Of course I love to spy the familiar black boxes of the featherweights – and I know the green/cream box will hold a white one with a faint green tinge to it ---
As I left the rest room to walk back to the classroom, I spotted the case for an ATLAS against the wall!
It turns out this is a replacement case for a student’s hand crank machine shown to the left! The case was in fairly good condition, and made a good base for the class 15 singer machine.
we had a few featherweightes, but I can honestly say that I had never seen THIS KIND before ---
Remember back, in July I wrote about the “Black Side” 128 I found in Pennsylvania? Click the link to see the photos :)
I actually had a student with a blackside Featherweight!
This machine was made in 1941, and during this time there was a shortage of nickel and chromium, and the normally shiny chorme parts were replaced with flat matte black parts.
During the period 1941 to 1953 Singer occasionally produced what are known as ‘Blackside’ models. Unlike the standard machines, many of the normally bright plated parts utilised a chemically blacked finish instead. This is thought to have been in response to shortages of nickel and chromium.
Along with the “Blackside” face plate – it had a blackside foot:
It is a characteristic of these machines that there seems to have been no hard and fast rule as to which ‘Blackside’ parts were fitted. Generally needle plates, bobbin covers and faceplates etc. would all be Blackside, but various knobs, levers, screws etc could be either bright or black. At the same time Singer also produced a range of accessories, tools etc and even bobbins that were blackside. Generally blackside components had the same Simanco part numbers as their bright plated counterparts.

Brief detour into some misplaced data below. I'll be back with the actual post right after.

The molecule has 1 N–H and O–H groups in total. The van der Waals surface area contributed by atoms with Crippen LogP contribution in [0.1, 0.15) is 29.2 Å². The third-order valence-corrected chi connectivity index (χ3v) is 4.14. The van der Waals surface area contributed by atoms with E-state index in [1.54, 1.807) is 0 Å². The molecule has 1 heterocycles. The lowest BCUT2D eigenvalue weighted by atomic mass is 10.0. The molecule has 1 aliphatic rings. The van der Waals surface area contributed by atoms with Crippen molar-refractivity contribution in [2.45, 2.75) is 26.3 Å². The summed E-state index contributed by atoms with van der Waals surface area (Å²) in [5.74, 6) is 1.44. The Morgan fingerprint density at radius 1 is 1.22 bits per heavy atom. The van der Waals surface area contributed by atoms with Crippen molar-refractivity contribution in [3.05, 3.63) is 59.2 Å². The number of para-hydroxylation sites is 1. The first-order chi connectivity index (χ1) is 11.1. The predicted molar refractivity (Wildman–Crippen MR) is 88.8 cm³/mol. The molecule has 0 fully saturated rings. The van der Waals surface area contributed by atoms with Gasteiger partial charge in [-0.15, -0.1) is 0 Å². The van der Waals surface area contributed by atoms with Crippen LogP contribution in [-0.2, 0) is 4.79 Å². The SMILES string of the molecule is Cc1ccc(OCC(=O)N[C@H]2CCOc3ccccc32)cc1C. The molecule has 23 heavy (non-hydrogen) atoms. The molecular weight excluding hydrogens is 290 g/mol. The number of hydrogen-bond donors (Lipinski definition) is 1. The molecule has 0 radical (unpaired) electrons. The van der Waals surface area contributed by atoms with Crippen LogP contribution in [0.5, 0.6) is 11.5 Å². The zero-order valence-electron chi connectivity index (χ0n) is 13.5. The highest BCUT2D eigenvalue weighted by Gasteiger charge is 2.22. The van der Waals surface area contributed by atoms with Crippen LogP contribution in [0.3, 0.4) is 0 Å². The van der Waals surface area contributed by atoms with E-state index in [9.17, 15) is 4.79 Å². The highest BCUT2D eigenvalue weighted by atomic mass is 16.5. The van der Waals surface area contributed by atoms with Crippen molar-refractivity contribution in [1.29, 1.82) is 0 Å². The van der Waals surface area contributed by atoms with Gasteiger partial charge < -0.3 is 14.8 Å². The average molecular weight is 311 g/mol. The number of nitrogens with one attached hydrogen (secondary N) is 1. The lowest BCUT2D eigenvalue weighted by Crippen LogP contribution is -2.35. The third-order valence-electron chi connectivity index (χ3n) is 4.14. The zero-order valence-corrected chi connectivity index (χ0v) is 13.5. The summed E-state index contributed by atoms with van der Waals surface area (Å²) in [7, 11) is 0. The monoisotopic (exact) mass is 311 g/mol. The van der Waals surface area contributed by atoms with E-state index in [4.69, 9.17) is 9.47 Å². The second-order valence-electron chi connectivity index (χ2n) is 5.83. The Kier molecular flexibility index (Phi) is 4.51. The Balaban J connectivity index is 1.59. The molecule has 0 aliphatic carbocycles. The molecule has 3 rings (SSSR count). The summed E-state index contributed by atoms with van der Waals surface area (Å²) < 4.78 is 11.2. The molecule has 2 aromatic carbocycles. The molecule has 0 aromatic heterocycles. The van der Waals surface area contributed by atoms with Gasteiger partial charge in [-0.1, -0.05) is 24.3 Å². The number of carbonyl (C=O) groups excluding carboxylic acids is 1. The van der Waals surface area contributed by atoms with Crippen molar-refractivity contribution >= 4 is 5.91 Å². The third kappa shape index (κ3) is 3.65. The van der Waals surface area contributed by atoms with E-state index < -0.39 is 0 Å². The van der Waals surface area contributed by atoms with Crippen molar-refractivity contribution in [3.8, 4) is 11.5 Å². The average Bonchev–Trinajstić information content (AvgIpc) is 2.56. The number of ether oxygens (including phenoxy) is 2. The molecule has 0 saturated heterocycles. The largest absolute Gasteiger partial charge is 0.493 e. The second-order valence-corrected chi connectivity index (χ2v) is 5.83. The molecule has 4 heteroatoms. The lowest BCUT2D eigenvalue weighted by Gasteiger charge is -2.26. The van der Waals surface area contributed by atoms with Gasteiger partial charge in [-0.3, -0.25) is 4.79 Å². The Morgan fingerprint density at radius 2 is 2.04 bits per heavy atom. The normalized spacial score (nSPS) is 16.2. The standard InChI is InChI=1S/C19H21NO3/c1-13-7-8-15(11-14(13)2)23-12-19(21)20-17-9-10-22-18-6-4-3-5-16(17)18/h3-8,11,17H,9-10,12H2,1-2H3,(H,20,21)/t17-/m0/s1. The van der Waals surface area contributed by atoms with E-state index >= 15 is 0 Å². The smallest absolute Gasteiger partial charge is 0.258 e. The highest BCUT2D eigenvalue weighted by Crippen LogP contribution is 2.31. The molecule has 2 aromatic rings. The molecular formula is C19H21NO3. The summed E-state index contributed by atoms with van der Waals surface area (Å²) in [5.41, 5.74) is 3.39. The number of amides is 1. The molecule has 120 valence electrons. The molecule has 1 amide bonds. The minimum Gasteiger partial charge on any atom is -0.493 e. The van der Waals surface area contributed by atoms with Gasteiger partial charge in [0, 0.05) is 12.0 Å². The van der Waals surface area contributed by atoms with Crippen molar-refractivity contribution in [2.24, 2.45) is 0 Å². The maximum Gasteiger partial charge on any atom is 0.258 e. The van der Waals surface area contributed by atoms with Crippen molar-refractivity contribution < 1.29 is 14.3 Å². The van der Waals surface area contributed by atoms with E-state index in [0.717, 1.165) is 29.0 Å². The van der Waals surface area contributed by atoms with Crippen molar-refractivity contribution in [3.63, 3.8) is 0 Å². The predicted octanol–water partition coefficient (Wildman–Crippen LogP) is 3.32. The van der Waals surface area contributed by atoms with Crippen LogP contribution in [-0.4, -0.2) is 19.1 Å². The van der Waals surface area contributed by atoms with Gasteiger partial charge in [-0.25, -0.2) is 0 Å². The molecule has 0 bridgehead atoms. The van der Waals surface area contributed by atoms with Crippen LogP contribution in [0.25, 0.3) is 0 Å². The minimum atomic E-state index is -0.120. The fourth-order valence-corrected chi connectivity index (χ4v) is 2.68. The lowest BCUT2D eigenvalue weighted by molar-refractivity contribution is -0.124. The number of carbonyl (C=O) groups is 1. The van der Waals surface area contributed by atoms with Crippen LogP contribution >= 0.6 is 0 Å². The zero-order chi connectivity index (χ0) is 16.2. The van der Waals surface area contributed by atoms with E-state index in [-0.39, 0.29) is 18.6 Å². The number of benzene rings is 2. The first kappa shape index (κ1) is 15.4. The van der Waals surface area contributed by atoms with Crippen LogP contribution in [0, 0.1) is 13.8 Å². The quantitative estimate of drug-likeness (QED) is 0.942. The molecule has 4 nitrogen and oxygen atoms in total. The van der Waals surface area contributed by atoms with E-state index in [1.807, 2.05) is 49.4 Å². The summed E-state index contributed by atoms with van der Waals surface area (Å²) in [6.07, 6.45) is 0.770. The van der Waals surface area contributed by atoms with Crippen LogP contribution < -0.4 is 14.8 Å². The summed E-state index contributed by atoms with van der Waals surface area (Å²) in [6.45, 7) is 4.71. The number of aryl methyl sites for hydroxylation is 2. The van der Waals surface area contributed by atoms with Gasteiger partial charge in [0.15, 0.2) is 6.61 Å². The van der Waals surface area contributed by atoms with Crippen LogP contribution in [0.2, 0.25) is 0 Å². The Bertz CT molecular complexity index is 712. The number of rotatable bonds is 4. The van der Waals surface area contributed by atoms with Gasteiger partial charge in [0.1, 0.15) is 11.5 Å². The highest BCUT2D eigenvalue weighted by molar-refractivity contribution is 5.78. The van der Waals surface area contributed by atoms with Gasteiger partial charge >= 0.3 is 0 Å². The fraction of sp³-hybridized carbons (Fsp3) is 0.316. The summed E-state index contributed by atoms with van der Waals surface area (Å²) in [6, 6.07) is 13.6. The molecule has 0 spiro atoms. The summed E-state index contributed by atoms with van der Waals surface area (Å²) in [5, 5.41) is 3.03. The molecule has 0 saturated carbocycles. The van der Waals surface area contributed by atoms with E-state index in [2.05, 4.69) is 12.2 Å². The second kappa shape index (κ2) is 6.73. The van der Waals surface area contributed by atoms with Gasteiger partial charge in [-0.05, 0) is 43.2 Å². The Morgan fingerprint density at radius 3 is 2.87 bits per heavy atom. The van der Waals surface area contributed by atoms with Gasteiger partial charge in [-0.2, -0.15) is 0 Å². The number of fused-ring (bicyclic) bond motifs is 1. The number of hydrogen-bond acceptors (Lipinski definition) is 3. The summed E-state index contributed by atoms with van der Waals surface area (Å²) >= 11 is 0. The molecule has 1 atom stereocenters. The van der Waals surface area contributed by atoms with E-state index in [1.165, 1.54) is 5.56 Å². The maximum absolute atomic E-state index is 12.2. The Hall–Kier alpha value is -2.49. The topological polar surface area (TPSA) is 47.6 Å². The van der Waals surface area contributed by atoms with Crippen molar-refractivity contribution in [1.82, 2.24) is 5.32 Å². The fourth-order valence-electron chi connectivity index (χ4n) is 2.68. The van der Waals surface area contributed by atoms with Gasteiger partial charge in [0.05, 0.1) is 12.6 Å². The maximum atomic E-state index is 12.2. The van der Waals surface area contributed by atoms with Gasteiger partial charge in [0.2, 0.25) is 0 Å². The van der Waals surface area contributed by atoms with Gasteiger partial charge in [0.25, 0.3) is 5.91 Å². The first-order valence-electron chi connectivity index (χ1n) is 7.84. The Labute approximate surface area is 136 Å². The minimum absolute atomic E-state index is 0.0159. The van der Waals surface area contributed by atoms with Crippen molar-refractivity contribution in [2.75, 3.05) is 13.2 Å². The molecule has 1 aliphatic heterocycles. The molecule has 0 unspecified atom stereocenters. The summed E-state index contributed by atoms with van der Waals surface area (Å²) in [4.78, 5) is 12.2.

The foot is original to the machine! I have come across black bobbins along my journey as well --- I’ve got a couple featherweight bobbins that are black instead of chrome. Just a very interesting piece of history!
Our class was held at a church with a large social hall. The lighting was great, and the space was ENORMOUS! They had moveable walls that we could pin blocks to, and it was fun to see the blocks taking shape hanging on the walls!
If you look close enough, you’ll see the Leader/Ender spools in progress too!
I’m out early this morning on my way back to North Carolina! It’s about a 388 mile drive ---I’m eager to get home as quickly as possible so that I can wash what’s in the suitcase and repack it for Michigan tomorrow. To go from 82 degrees in Albany to 17 degrees in Lansing doesn’t sound like a picnic to me! Time to pull out my Ugg boots!